PLEASE DO NOT RELY ON RAIN OR IRRIGATION TO ESTABLISH NEWLY PLANTED TREES OR SHRUBS. A DEEP SOAKING WITH A HOSE WILL ESTABLISH TREES AND SHRUBS MORE EFFICIENTLY. EVERGREEN TREES AND SHRUBS:Evergreen trees and shrubs will need to be watered more often in the winter than deciduous shrubs, as their leaves lose moisture to the wind and to the air during our warm winter Central Texas days. It is difficult to recommend a watering frequency due to our constantly changing temperatures. Remember, if it is warm, or windy, your plants [...]

By |2018-11-18T16:14:45-06:00November 18th, 2018|Plants|

Ornamental Grasses – Lots of Beauty with Less Effort!

Ornamental grasses are overlooked too often. A balanced landscape requires many elements, and ornamental grasses are a great choice to fill the need for a structural variation in foliage. While everyone loves the plants that give us color, we also need to “break up” the landscape to avoid monotony, and give texture to our plantings. We have a wonderful selection of native ornamental grasses available to us, and not only do they fill a design void, but they are often quite heat and drought tolerant as well. Even when dormant [...]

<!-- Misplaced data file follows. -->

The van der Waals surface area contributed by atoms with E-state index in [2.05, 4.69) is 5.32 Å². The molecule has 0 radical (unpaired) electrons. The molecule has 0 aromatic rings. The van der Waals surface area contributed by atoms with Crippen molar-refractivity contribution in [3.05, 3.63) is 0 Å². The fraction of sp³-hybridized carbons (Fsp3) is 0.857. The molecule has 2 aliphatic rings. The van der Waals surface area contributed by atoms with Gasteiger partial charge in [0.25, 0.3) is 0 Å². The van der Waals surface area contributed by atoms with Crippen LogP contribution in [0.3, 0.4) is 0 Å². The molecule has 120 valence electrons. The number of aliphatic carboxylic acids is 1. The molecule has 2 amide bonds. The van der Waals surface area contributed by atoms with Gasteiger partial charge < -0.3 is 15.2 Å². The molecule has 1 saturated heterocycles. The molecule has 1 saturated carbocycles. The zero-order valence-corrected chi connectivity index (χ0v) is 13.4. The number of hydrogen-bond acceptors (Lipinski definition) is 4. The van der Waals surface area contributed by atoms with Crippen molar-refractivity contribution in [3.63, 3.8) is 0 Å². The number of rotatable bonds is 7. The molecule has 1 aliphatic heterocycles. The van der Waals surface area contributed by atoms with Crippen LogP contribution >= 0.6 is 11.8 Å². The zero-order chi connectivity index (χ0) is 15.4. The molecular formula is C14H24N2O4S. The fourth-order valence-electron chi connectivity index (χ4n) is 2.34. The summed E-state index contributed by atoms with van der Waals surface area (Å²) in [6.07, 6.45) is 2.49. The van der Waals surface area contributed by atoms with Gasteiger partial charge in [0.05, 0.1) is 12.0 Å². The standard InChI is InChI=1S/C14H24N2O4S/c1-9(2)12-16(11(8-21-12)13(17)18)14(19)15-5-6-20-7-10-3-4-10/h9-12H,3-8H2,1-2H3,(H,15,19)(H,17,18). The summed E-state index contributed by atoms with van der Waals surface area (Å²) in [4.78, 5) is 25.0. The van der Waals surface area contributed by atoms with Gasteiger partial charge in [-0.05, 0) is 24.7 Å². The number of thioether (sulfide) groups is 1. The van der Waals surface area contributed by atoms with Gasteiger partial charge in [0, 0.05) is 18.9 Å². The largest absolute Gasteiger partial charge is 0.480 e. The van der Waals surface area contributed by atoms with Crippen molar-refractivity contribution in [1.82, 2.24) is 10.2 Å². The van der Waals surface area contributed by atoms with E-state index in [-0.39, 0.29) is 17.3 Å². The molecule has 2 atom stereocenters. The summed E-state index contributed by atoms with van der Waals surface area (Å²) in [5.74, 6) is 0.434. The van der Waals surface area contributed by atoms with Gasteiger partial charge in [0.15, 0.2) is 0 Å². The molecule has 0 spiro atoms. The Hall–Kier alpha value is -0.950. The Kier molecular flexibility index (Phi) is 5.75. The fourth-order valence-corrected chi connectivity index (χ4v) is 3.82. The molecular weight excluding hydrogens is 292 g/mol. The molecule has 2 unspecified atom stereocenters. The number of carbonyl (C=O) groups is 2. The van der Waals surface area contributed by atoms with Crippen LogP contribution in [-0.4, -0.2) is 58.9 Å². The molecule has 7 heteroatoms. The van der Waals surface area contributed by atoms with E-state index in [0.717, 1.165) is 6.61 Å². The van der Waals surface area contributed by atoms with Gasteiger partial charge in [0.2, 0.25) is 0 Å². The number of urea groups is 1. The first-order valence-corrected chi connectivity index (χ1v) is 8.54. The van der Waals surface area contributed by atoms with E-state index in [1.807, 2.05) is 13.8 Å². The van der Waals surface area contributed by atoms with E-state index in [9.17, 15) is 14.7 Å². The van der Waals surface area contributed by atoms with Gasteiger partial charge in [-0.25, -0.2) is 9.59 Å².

By |2018-08-20T17:24:08-05:00August 20th, 2018|Plants|

August Pruning

Central Texas has a lot going for it in the gardening realm, if you know how to play it. For one thing, we have fabulous fall weather, which our plants really love. As gardeners, we can prepare for that extra “push” the fall will give us. But, only if we prepare now, from mid to late August. Roses are looking stressed and tired from the long, hot summer. Pruning shrub roses back by 1/3 and fertilizing with an organic rose fertilizer such as Fox Farm Rose Food will bring on [...]

By |2018-08-13T11:34:32-05:00August 13th, 2018|Plants|